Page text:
How long is the lag time between political rhetoric and action? Years, months, weeks, decades?
It is a question that will have been vexing many business leaders the world over these past few weeks as President George W Bush joined many of his global counterparts in committing to tackling climate change.
In his state of the union address Bush appeared to accept "the serious challenge of climate change" and committed America to a clean technology revolution designed to limit the country's dependence on oil and help people "become better stewards of the environment".
Specifically he set a target of reducing US petrol usage by 20 percent in the next decade through greater use of bio-fuels and improvements in hybrid and battery powered cars. He also pledged to "increase the supply of alternative fuels, by setting a mandatory fuels standard to require 35 billion gallons of renewable and alternative fuels in 2017".
His targets may have been too modest for many environmentalists, his belief in the benefits of bio-fuels may have been denounced by some scientists, his failure to deliver mandatory caps on carbon emissions may mean the targets have no teeth, his claims that market driven mechanisms and incentives for new technologies will single handedly tackle climate change may have been contested by those who believe strong regulation is also required, and the smirk on the face of his right hand man as he made the pledges may have enraged the liberal blogosphere; but targets are now in place for the first time and a consensus is building that for national as much as climate security the US must limit emissions and expand its use of renewables.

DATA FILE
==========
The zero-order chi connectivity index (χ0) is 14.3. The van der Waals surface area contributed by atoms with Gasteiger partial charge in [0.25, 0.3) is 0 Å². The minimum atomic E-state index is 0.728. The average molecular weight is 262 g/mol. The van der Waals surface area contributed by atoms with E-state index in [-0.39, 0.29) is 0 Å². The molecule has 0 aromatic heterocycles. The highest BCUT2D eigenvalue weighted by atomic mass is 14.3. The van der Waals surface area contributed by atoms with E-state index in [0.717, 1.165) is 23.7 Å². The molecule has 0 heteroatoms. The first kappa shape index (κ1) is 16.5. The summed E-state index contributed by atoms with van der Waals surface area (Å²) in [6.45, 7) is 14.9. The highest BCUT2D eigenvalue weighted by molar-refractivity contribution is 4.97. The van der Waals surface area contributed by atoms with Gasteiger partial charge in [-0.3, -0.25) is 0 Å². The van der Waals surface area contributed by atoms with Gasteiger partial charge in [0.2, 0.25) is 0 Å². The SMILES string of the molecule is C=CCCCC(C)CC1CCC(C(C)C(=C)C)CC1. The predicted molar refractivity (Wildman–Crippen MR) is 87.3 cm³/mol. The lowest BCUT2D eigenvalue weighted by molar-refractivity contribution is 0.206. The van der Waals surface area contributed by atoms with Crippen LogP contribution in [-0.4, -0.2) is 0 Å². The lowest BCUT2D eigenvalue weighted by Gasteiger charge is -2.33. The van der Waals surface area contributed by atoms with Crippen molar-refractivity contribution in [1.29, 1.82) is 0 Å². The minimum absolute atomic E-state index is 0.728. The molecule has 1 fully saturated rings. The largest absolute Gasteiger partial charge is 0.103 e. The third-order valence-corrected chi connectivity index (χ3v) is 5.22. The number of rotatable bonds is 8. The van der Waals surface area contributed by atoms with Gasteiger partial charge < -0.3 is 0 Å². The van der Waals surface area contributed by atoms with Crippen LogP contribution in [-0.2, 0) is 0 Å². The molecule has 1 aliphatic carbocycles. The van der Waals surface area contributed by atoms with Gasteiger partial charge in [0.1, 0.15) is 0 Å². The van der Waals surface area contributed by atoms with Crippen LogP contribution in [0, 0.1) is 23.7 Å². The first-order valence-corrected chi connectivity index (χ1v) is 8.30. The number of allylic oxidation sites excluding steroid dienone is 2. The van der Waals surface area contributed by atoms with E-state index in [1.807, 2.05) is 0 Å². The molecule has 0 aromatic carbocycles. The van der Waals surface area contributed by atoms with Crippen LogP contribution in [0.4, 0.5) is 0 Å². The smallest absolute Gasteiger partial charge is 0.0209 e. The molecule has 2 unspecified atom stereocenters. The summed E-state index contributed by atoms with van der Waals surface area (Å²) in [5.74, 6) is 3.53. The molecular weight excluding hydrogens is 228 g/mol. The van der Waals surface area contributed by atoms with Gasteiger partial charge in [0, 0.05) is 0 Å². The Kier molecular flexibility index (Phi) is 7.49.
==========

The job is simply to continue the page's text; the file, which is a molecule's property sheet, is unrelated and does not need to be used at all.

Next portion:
Meanwhile, over in Switzerland at the World Economic Forum the same environmental and economic issues were being discussed by 2,400 politicians, business leaders and academics. Again the issue of climate change and the required response dominated the agenda.
Delivering her keynote, German chancellor Angela Merkel welcomed Bush's apparent change of stance on climate change and echoed his claim that renewable and cleaner energy generation can improve national security, urging European economies to invest in alternative energy as a means of reducing their dependence on Russian gas.
Sir Nicholas Stern also reiterated his calls for wider adoption of green taxes in order to correct the "market failure" that sees businesses and individuals pollute without any risk of picking up the associated costs.
But what does this emerging consensus mean for business leaders?
Well that depends on the answer to the initial question about political lag times. The rhetoric of the past week proves that the risk of a massive increase in environmental legislation has never been more pronounced, but there is still no clear timeline on when that risk will become a reality.
So far the organisations that have embraced green business models tend to have been either consumer facing or energy intensive companies that see either brand or cost benefits in adopting more sustainable practices. Mitigating the risk of future legislation or green taxes is an extremely valuable side benefit, but it was not the initial reason they made their public pledges to become environmentally friendly.
For those businesses where the brand and cost benefits of transforming their business are less pronounced the decision to shift towards green business models will be determined by risk analysts gazing into their crystal balls and trying to work out how long it will take for political comments such as Tony Blair's claim that the Stern Review was the most important report he had seen in his time in office to translate into higher green taxes, greater incentives for sustainable corporate behaviour and tougher environmental laws.